At first, I was shocked – yes shocked – that the Supreme Court would make this ruling. I realized right away that the five justices composing the majority had pushed our entire nation much further down the slippery slope of debauchery in order to please a very small percentage of its citizens. We are now far down the slippery slope leading to the destruction of our nation because this ruling legalizes serious sin. Homosexual thoughts and feelings are not sins, but homosexual actions are grievous sins, the same type of sins that led to the destruction of Sodom and Gomorrah in Old Testament times. (See Genesis 19:5; Leviticus 18:22, 20:13; Deuteronomy 23:17, and Isaiah 3:9.) It does not matter whether you or I believe it is sin because God says it is sin. Sin is wickedness, and wickedness never leads to happiness.
After I overcame my shock, I began to wonder how God plans to use this ruling in dealing with His children on earth. The ruling, of course, was no surprise to God; He knew it was coming. What actions has He taken to counteract the decision of the majority of justices?
God has proclaimed that marriage between a man and a woman is ordained of God. He put Adam and Eve in the Garden of Eden, not Adam and Steve. He has a plan for His children, and same-sex marriage is not part of His plan. We each have the freedom to make choices, but we do not have the freedom to choose the consequences of our choices. What will the consequences be for the decision to legalize same-sex marriage? I know that only time will tell, but I expect that the consequences will not be pleasant ones.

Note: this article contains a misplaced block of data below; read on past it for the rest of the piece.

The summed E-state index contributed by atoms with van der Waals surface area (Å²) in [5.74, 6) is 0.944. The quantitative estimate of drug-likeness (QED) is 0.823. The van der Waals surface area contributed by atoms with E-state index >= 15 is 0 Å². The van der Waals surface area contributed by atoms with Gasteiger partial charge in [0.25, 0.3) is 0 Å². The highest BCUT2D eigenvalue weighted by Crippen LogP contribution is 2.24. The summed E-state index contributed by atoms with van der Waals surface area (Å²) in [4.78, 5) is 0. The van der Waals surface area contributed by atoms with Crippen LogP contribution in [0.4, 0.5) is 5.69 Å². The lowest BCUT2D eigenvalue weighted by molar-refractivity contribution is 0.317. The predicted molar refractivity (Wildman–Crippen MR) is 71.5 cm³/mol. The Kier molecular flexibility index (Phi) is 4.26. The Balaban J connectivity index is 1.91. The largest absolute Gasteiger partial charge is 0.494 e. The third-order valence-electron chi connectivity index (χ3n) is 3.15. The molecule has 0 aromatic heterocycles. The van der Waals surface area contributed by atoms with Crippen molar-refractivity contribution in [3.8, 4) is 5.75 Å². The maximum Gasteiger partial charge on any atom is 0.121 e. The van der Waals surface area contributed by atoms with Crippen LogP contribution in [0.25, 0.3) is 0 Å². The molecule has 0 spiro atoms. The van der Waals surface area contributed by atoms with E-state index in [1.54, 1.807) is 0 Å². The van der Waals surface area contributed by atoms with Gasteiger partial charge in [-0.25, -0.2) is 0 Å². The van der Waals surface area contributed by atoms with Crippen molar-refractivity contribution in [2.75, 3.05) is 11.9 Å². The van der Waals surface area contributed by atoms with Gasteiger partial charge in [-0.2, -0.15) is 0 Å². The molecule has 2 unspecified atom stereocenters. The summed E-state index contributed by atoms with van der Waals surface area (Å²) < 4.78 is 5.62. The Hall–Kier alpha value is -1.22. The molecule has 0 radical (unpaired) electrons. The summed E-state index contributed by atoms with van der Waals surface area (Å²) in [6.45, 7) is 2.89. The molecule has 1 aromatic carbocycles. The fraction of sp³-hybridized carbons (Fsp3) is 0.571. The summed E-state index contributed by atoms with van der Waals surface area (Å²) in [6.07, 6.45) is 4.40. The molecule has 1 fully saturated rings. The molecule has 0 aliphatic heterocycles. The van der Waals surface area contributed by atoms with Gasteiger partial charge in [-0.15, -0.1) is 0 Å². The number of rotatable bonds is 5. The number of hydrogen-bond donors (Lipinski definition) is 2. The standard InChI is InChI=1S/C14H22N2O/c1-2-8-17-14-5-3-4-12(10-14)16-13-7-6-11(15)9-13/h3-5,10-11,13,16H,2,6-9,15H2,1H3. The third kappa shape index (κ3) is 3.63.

What does God want us to do? How does He desire us to act as a result of this Court decision? I was greatly comforted and strengthened by the remarks of Nancy Leigh DeMoss in this You Tube video entitled “Nancy Responds to `Same Sex Marriage’ Ruling.” She reminded her listeners that “Heaven Rules” – not the Supreme Court. She indicated that we have three choices in how we act or react: (1) We should not curse the decision and become angry and hateful. (2) We should not allow ourselves to become overwhelmed by the darkness by falling into depression or condoning the sin. (3) We should allow our light to shine in the darkness and love the sinners while hating the sin. We should feel compassion for them for they will suffer.